At The Margin: An Irish Economics Podcast
#34: Gold - Dr. Fergal O'Connor (UCC)
Season 2, Ep. 22
Today I am joined by Dr. Fergal O’Connor, finance lecturer at University College Cork. Fergal is an expert in gold and other precious metals. We go through everything you wanted to know about gold. We discuss the historical reasons why gold is valuable and how this has translated into the modern world. We go through the various economic drivers and we also touch on other related commodities such as bitcoin.Fergal really knows his stuff and is very easy to listen to so I hope you enjoyed it as much as I did. I make a few jokes throughout that we are not giving any investment advice but maybe I should be clear – we are not giving any investment advice. We accept no liability for any losses incurred if you decide to follow any investment strategy on foot of this podcast. The patreon page is at http://www.patreon.com/atthemargin. If you like what you hear and want to throw a few bob in the tip jar then take a look at the patreon. There’s some bonus content, hot takes and a bit of career chat on there. Some new content coming soon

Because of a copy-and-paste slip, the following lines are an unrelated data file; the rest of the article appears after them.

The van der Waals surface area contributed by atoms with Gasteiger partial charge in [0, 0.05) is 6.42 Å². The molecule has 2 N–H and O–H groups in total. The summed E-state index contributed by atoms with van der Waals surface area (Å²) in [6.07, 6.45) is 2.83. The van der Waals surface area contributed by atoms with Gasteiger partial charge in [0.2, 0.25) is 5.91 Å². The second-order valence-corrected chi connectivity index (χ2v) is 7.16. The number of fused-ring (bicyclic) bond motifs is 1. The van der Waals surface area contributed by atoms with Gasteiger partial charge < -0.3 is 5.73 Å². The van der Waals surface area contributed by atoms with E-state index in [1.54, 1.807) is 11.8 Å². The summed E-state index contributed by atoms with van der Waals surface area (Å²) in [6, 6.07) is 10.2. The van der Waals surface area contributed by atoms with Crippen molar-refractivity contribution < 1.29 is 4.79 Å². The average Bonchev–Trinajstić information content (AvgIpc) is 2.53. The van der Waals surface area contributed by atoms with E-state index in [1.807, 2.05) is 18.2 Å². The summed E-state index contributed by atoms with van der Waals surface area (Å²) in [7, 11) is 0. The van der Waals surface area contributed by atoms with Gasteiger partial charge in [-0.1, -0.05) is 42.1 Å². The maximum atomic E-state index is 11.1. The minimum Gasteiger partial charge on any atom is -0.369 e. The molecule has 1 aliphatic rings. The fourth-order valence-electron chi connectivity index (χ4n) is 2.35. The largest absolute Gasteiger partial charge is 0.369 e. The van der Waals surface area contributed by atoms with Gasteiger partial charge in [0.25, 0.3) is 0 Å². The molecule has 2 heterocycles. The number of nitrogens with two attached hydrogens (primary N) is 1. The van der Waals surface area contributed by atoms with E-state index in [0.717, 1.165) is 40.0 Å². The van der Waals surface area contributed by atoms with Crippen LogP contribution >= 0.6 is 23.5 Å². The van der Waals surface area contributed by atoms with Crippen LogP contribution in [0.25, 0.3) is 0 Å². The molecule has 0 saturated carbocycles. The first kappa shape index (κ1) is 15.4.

#33: Water Economics & Water Charges - Dr. David Zetland (Leiden University)
Season 2, Ep. 21